Things Are Not Going Well For Tiger Woods At The Masters
12:42 PM EST on November 15, 2020
Even when you have safely switched your brain into energy-saver mode, which is generally the preferred setting for watching golf on television, certain messages and patterns will tend to imprint themselves. A couple decades of watching Tiger Woods playing golf in a red shirt on a Sunday at Augusta National conditions an almost autonomic response at this point. The knowledge that Woods is in the back stretch of his career is in some sense useful, but also not really. That Woods won The Masters outright last year is also both salient and unimportant. The expectations are ingrained at a level deep enough that reason and circumstance don't really touch it. This is a natural response to watching someone win the same golf tournament 15 times in roughly the same outfit.
Anyway, something to bear in mind while watching Tiger Woods, in his red shirt, shoot a dang 10 on the par-3 12th hole at Augusta National on Sunday morning.
If you're scoring at home, that's: a tee shot that rolls into Rae's Creek, the corresponding one-stroke penalty and a drop, then a wedge that also lands in the water, another stroke penalty and another drop, then a second wedge shot that nestles itself into the banked upswell of a back bunker, then a low laser of a shot from that bunker that sails over the green entirely and into the water for a third time, a third penalty stroke and a third drop, and then a shot out of the bunker that rolls onto the green. The missed putt and a tap-in that cap things off were, by comparison, pretty humdrum.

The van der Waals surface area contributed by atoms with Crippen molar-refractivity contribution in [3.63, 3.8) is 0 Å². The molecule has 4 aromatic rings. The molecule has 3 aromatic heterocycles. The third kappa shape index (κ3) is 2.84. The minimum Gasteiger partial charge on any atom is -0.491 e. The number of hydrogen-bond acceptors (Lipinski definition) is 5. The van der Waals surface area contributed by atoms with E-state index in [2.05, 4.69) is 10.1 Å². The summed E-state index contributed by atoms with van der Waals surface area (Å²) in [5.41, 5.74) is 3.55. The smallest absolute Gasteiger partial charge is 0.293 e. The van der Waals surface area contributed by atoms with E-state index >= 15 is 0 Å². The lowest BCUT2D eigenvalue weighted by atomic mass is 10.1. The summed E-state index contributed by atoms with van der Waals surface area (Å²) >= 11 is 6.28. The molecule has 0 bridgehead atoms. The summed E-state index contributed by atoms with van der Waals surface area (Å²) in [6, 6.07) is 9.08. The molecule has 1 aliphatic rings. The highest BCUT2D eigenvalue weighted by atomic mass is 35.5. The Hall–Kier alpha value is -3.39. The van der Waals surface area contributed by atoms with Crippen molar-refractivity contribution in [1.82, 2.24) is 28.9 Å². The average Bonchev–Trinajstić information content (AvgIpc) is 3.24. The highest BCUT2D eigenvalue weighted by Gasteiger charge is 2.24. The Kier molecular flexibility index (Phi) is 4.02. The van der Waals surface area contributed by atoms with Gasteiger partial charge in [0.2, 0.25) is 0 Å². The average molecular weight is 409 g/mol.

Run all those bloopers and penalties through our proprietary golf arithmetic and you will arrive at a classic septuple bogey, the famous and oft-used golfing term that we love to know. The last time Woods put up a score nearly this high was 1997, when he shot a nine on a par-4 at The Memorial Tournament in Ohio. (He had never previously shot 10 on any hole in his golf career, because he is quite literally Tiger Woods.)
After entering the weekend in contention in something more than the familiar ambient, he's-wearing-the-shirt way, Woods has spent his last two rounds in core meltdown; on the 12th alone Woods went from three under par for the tournament to four over. The shirt still works, in its way. In another more specific way, though, nothing is working at all for Tiger right now.